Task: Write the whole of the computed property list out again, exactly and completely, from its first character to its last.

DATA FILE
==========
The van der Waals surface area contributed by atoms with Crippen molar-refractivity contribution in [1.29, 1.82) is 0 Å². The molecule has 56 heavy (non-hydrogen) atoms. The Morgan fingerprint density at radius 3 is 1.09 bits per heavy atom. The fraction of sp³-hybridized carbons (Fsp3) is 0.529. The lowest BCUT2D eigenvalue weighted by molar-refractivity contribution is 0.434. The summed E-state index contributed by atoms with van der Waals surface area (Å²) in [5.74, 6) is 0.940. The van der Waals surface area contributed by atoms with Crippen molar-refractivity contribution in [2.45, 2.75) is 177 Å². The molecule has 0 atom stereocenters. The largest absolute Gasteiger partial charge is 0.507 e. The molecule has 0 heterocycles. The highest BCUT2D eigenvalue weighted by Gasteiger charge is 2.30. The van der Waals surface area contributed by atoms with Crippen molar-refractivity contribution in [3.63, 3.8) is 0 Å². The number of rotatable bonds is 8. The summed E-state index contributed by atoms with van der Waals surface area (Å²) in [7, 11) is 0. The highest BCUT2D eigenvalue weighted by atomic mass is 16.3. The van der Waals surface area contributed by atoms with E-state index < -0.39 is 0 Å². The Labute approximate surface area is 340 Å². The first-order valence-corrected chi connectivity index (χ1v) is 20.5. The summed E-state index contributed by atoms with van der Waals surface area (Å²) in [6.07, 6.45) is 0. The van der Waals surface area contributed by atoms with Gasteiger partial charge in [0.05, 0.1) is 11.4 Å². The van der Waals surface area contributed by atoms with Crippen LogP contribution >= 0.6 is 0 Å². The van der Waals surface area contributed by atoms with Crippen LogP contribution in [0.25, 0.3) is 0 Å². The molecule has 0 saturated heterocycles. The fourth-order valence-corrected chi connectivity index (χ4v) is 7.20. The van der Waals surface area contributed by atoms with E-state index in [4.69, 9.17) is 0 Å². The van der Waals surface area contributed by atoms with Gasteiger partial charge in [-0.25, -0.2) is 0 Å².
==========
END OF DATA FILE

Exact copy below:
The van der Waals surface area contributed by atoms with Crippen molar-refractivity contribution in [1.29, 1.82) is 0 Å². The molecule has 56 heavy (non-hydrogen) atoms. The Morgan fingerprint density at radius 3 is 1.09 bits per heavy atom. The fraction of sp³-hybridized carbons (Fsp3) is 0.529. The lowest BCUT2D eigenvalue weighted by molar-refractivity contribution is 0.434. The summed E-state index contributed by atoms with van der Waals surface area (Å²) in [5.74, 6) is 0.940. The van der Waals surface area contributed by atoms with Crippen molar-refractivity contribution in [2.45, 2.75) is 177 Å². The molecule has 0 atom stereocenters. The largest absolute Gasteiger partial charge is 0.507 e. The molecule has 0 heterocycles. The highest BCUT2D eigenvalue weighted by Gasteiger charge is 2.30. The van der Waals surface area contributed by atoms with Crippen molar-refractivity contribution in [3.63, 3.8) is 0 Å². The number of rotatable bonds is 8. The summed E-state index contributed by atoms with van der Waals surface area (Å²) in [7, 11) is 0. The highest BCUT2D eigenvalue weighted by atomic mass is 16.3. The van der Waals surface area contributed by atoms with E-state index < -0.39 is 0 Å². The Labute approximate surface area is 340 Å². The first-order valence-corrected chi connectivity index (χ1v) is 20.5. The summed E-state index contributed by atoms with van der Waals surface area (Å²) in [6.07, 6.45) is 0. The van der Waals surface area contributed by atoms with Gasteiger partial charge in [0.05, 0.1) is 11.4 Å². The van der Waals surface area contributed by atoms with Crippen LogP contribution >= 0.6 is 0 Å². The van der Waals surface area contributed by atoms with Crippen LogP contribution in [0.25, 0.3) is 0 Å². The molecule has 0 saturated heterocycles. The fourth-order valence-corrected chi connectivity index (χ4v) is 7.20. The van der Waals surface area contributed by atoms with E-state index in [4.69, 9.17) is 0 Å². The van der Waals surface area contributed by atoms with Gasteiger partial charge in [-0.25, -0.2) is 0 Å².